Being Empathic: A Companion for Counsellors and Therapists
This is the most stimulating, thorough, in-depth work on empathy as originated and developed by Carl Rogers within client-centred therapy and the person-centred approach that a reader will find. It provides a rigorous look at empathic understanding, with practical case illustrations throughout. 'What a cornucopia of offerings are provided in this book. The quotes and extracts from Rogers are always to the point, and explorations of the concepts rich and original, each amplifying, yet not changing, Carl s meanings. This book has a unique format and style, merging tradition with innovation and whimsy. It is both intellectually stimulating and very personal. I was delighted with the wit, humour, and plays on words. When compared with the reductionistic, stereotypic depiction of Rogers work in so many previous texts outside the Person Centred Approach community, this book is a breath of fresh air. I believe Steve has guided us with elegance and insight, wisdom and compassion, towards deeper understandings of the genius and profundity of Carl Rogers work and his principles. While the audience for this book might best be considered to be those in training as therapists, or students using the book as a university text, it will also be most helpful for practitioners who want to review and renew a deeper understanding of Rogers approach. Potential clients, in seeking a safe haven for their deep explorations, may also profit greatly from this book as a guide in their search.' Gay Leah Barfield in her Foreword"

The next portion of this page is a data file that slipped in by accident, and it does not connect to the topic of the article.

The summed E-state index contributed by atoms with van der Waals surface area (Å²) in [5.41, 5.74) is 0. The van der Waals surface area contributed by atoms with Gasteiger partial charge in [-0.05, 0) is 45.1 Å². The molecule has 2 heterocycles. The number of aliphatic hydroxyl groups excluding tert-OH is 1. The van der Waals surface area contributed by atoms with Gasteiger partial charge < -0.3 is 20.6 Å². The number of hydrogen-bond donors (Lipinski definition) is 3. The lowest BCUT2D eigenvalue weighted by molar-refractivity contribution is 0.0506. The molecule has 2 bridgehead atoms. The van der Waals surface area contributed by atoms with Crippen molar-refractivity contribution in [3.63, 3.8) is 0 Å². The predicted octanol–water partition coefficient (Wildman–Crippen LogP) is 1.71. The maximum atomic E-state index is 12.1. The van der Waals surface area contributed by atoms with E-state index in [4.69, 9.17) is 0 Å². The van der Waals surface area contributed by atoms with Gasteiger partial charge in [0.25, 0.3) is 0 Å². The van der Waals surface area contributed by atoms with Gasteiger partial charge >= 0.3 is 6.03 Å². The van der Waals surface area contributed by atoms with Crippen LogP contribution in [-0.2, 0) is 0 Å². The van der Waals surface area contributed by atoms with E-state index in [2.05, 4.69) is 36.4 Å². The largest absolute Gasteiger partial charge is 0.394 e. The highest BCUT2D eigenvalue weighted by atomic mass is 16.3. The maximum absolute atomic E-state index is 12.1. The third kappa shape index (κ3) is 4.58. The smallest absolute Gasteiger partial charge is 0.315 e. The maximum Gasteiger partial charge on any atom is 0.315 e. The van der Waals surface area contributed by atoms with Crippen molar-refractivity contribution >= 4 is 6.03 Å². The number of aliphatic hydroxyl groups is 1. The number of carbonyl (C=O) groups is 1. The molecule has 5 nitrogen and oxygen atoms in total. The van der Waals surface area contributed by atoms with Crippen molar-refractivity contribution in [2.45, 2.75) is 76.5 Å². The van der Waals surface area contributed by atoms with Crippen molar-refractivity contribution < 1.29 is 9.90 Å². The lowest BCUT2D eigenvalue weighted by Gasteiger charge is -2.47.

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acceptance accurate actualising tendency aspects attitudes authentic awareness become behaviour capacity Carl Rogers believed Carl Rogers wrote Carl's client feels client perceives client-centred therapy client's world concept conditions of worth consequence core conditions counsellor deeply defensive empathic understanding example experiencing explore expression feelings and meanings focus frame of reference genuine helpful human I-thou relationship includes incongruence individual inner instance integrated internal frame interpersonal relationships introjected learning less locus of evaluation minimal degree necessary and sufficient notion okay organism perception perhaps personal meanings potential psychological psychotherapy realise reflecting regard and empathic respect responses Rogers and Evans Rogers and Russell seems self-actualising self-concept sense sensitive session significant somehow Steve sufficient conditions Susan Greenfield symbolisation techniques therapeutic process therapeutic relationship therapist communicates therapist conditions therapist congruence things thought trying unconditional positive regard whole person words world of feelings